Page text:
When HSM Solutions, a Hickory, N.C.-based furniture manufacturer, first gave its employees the option of going overseas for medical care, many balked.
“They looked at us like we were monsters,” said Tim Isenhower, director of benefits, describing the reaction he received six years ago when he traveled around the country to introduce the concept of medical tourism to the midsize company's 2,500 U.S.-based employees.
Medical tourism involves patients traveling from highly developed nations to other areas of the world for medical care, usually to find treatment at a lower cost. Among the more popular destinations are India, Mexico and Costa Rica.
As an incentive, HSM offered to waive copays and deductibles, cover the cost of travel for the employee and a companion, and even pay a bonus of 20% of the savings the company would experience, up to a cap of $20,000, he said.
“We have about 50 locations. At the last meeting, one of the employees said he would go. So I went with him” to India, as a show of good faith on behalf of HSM, Mr. Isenhower said.
Since that pioneering first trip abroad, approximately 250 HSM employees and dependents have taken advantage of this employee benefit, which is becoming an increasingly popular option for many self-insured employers struggling with the high cost of health care.
Mr. Isenhower estimates the company has saved $9.5 million in health care costs over a six-year period, and that some of those savings are starting to accrue in the HSM's workers compensation program.
“We had a lot of back injuries, and those employees didn't want to get fused anymore,” which is the typical treatment for disk injuries in the United States, he said.
By contrast, doctors in India perform disk replacement surgery, which preserves patient mobility, he said.
In the United States, “such a surgery would cost $300,000 to $400,000,” Mr. Isenhower estimated. “I'm paying $38,000,” which includes the cost of a $5,000 airline ticket.
Because HSM's medical tourism benefit has been so successful, the employer has expanded it to include bariatric surgery, knee and hip replacements, and hernia operations. More recently, HSM employees began going closer to home — Costa Rica — for knee and shoulder endoscopy procedures, Mr. Isenhower said. Such procedures are significantly less expensive than most of the other types of surgical procedures HSM has outsourced to India, but the cost of travel is significantly less, making it cost-effective nonetheless, he said.
“A plane ticket to Costa Rica is only $500,” he said.
The Deloitte Center for Health Solutions estimated that approximately 1.6 million U.S. residents traveled outside the country for medical care in 2012, with an anticipated annual growth rate of 35%.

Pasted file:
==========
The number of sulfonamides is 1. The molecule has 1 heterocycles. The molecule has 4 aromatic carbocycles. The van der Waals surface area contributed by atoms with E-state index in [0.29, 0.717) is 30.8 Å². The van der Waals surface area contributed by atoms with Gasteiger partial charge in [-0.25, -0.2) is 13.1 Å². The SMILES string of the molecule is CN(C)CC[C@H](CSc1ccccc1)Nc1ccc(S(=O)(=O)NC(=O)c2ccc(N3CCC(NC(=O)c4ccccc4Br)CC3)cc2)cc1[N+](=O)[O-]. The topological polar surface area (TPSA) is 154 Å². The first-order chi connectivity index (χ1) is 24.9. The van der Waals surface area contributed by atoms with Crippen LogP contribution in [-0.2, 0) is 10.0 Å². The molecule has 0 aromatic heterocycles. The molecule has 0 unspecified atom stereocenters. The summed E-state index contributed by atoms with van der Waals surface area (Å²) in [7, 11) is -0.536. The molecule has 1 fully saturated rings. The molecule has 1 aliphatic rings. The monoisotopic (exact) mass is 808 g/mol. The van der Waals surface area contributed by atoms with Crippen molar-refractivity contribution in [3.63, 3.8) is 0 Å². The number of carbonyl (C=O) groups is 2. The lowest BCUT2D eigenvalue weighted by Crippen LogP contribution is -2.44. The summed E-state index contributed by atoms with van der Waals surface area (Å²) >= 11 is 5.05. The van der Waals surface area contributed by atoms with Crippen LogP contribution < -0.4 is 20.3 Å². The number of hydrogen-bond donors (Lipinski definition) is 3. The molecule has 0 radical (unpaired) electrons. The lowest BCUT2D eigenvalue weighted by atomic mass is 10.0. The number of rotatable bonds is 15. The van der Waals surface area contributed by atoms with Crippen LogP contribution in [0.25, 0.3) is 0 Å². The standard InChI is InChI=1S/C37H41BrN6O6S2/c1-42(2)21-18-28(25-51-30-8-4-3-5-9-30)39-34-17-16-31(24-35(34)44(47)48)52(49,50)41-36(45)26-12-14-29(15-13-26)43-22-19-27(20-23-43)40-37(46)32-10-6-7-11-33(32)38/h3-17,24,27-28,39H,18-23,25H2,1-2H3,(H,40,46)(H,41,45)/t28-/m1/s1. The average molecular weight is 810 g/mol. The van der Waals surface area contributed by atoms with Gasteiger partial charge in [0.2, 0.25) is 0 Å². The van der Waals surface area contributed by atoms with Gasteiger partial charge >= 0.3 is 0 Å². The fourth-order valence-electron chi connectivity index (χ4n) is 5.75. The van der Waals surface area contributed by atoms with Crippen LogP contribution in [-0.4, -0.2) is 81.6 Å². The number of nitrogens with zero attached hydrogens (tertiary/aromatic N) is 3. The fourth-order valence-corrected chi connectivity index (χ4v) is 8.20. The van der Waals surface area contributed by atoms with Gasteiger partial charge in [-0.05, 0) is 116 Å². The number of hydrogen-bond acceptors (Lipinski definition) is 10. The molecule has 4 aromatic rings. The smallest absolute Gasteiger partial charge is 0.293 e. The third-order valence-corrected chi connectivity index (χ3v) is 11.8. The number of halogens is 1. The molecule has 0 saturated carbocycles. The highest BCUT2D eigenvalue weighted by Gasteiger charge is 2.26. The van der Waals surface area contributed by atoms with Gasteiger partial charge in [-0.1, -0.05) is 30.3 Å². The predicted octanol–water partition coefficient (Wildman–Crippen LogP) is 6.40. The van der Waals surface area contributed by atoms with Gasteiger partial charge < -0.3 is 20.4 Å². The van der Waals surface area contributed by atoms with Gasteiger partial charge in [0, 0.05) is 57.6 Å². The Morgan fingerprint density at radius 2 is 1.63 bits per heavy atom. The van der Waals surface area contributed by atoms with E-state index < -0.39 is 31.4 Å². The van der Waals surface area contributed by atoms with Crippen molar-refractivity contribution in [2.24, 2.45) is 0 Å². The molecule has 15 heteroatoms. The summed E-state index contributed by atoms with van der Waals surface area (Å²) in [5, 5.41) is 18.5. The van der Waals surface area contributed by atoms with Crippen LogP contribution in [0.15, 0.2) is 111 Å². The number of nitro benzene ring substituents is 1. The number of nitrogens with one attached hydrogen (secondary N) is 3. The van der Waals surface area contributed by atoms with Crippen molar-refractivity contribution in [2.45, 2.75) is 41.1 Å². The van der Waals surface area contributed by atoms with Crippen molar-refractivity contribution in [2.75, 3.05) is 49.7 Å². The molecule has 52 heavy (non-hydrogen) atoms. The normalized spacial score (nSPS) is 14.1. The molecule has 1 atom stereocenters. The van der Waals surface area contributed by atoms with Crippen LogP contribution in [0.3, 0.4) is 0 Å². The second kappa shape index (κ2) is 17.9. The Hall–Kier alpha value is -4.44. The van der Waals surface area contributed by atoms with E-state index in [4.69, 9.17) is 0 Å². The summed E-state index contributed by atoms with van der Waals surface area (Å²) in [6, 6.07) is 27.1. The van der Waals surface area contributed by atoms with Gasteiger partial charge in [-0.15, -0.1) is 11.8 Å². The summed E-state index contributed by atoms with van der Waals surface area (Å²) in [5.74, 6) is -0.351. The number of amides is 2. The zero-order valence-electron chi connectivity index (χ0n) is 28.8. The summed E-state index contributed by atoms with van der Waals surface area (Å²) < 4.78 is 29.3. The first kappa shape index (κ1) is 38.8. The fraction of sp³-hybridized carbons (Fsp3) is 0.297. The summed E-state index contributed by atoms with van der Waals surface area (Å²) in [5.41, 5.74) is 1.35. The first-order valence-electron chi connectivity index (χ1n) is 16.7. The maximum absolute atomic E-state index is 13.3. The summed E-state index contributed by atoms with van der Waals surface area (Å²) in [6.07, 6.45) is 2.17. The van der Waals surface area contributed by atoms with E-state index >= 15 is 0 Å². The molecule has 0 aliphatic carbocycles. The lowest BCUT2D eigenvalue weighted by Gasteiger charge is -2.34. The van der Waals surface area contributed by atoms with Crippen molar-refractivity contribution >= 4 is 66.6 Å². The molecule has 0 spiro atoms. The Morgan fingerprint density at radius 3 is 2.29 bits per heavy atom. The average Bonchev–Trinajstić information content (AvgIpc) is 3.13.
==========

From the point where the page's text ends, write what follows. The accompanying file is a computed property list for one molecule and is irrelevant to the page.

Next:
While most medical tourism initially involved uninsured or underinsured patients, it is being considered by more employers as a cost-containment measure, said Joseph Harkins, associate editor of the Medical Tourism Association in Palm Beach Gardens, Fla. Evidencing that fact, the association's sixth annual World Medical Tourism and Global Healthcare Congress in Las Vegas in early November attracted 2,500 doctors, hospital administrators, clinicians, insurance company executives, employers, government officials, travel agents and medical tourism facilitators. Nearly 200 countries were represented.
“It all comes down to shopping for the best value,” Mr. Harkins said. The association's “2013 Medical Tourism Survey Report” found that 80% of the demand is driven by cost savings.
What also makes medical tourism attractive is that the hospitals that offer it bundle charges into a single bill that in many cases also includes travel expenses, unlike most U.S. hospitals, said Alex Odell, president of Medical Blossoms, a Mount Vernon, Wash.-based medical tourism facilitator.
Such facilitators contract with medical facilities worldwide that are accredited by the Joint Commission International to participate in networks not unlike preferred provider networks in the United States, said Kevin Rude, CEO of Medical Treatments Management Inc., another facilitator based in Walnut, Calif., whose network includes 250 hospitals in 40 countries.
To protect against the possibility of complications after a procedure, most medical tourism facilitators recommend that patients purchase “surgery complication insurance,” which pays for any subsequent medical care that might be required, said Kelly Jenkins, CEO of 360 Global Health, a Los Angeles-based facilitator.
“But I've never had anyone make a claim,” she said.
Ms. Jenkins, who recently traveled to Puerto Vallarta, Mexico, for her own arthroscopic knee surgery, said medical tourism offers self-insured employers several advantages.
“First off, it saves self-insured employers a lot of money,” she said. For example, her own procedure, which cost $5,800 including travel expenses, would average $14,000 in the United States for the procedure alone. Savings are even greater for hip replacements, which average about $60,000 in the United States compared with $15,000 in Mexico or as low as $8,000 in India.
“It also can help to foster employee loyalty and morale,” Ms. Jenkins said. “If someone knows they can save out-of-pocket expenses and also get a bonus, it puts the employee and employer in a partnership. And it also demonstrates a forward-thinking corporate culture.”
Ms. Jenkins, who formerly worked in the corporate wellness industry before starting a medical tourism company, also sees a strong correlation between medical tourism and the health care consumerism movement.
“Employers offered preventive care and wellness benefits in exchange for higher deductibles. This is the next step: offering financial incentives for using medical tourism,” Ms. Jenkins said.